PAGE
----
As a child, I’d pop out of bed on Sunday morning and learn that week’s memory verse as I brushed my teeth. I continued to recite it as I dressed and on the ride to church on the blue Sunday School Express. Earning stickers on my chart was a fairly easy endeavor. My spongy, child-sized brain soaked up verses in quick fashion.
My children have memorized scripture since they were three years old through the Awana program. Their brains are much like mine was at their age, spongy. Last week I listened as Kendall recited one of the verses she memorized (I Peter 1:22). It was followed by the question, “What are three ways you can be unselfish toward your friends?” One thing she said was, “You can think about what they want and help them get it rather than focus on what you want.”
“Do you realize that idea comes from the Bible?” I asked.
“Really? Where?” she said.
I turned to Philippians 2:3-4. “Do nothing out of selfish ambition or vain conceit, but in humility consider others better than yourselves. Each of you should look not only to your own interests, but also to the interests of others.”
“Oh yeah!” she said. “We learned that verse in Awanas! I forgot about that.”
What struck me about this interaction is that Kendall did not recall the verse from Philippians and yet it flowed out of her when faced with the question of how to treat your friends. It is a part of her thinking, of who she is as a person.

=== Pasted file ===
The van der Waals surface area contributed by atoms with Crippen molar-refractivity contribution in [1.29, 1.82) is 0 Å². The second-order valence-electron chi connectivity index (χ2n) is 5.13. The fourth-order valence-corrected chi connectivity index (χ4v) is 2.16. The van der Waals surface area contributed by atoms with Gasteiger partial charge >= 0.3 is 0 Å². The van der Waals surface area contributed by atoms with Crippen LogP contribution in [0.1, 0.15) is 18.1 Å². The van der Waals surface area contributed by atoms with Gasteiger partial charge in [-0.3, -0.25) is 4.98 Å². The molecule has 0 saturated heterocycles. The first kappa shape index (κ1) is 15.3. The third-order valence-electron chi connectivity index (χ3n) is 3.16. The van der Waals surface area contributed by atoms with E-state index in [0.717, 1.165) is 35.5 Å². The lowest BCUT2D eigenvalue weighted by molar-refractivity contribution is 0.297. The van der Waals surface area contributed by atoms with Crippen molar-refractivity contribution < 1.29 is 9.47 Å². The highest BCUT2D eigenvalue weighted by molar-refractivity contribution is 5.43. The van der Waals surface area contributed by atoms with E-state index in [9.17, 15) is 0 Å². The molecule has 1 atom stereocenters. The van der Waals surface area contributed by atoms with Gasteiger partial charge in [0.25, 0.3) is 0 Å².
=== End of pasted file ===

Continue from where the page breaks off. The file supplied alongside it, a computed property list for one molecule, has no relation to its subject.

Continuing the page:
Psalm 119:11 says, Thy word have I hid in mine heart, that I might not sin against thee (KJV). Kendall automatically knew that looking at her friend’s interests was the right thing to do because she had hidden God’s word in her heart. What other things might we be thinking and acting on that are from God’s word and we don’t even realize it? Or more daunting what might be programmed into our being that we are thinking and acting on that is not from God? Hmm, makes one wonder.
Isaiah 55:11 tells us, so is my word that goes out from my mouth: it will not return to me empty, but will accomplish what I desire and achieve the purpose for which I sent it. If we plant God’s word in our hearts, it will accomplish a godly mind-set. It will become part of who we are and part of our everyday thinking so that we too will automatically know how to treat a friend, or love our neighbor. We may not be able to quote the verse verbatim or even remember that our thought came from scripture. There is power in memorizing God’s word.
Although my adult brain works less like a sponge and more like a windshield covered in Rain-X, I am endeavoring to memorize some scripture this year. Not only will I set an example of life-long learning for my children, but I’ll be planting the word of truth in my heart which will become part of my thought processes and eventually pour out of me in the way that I live.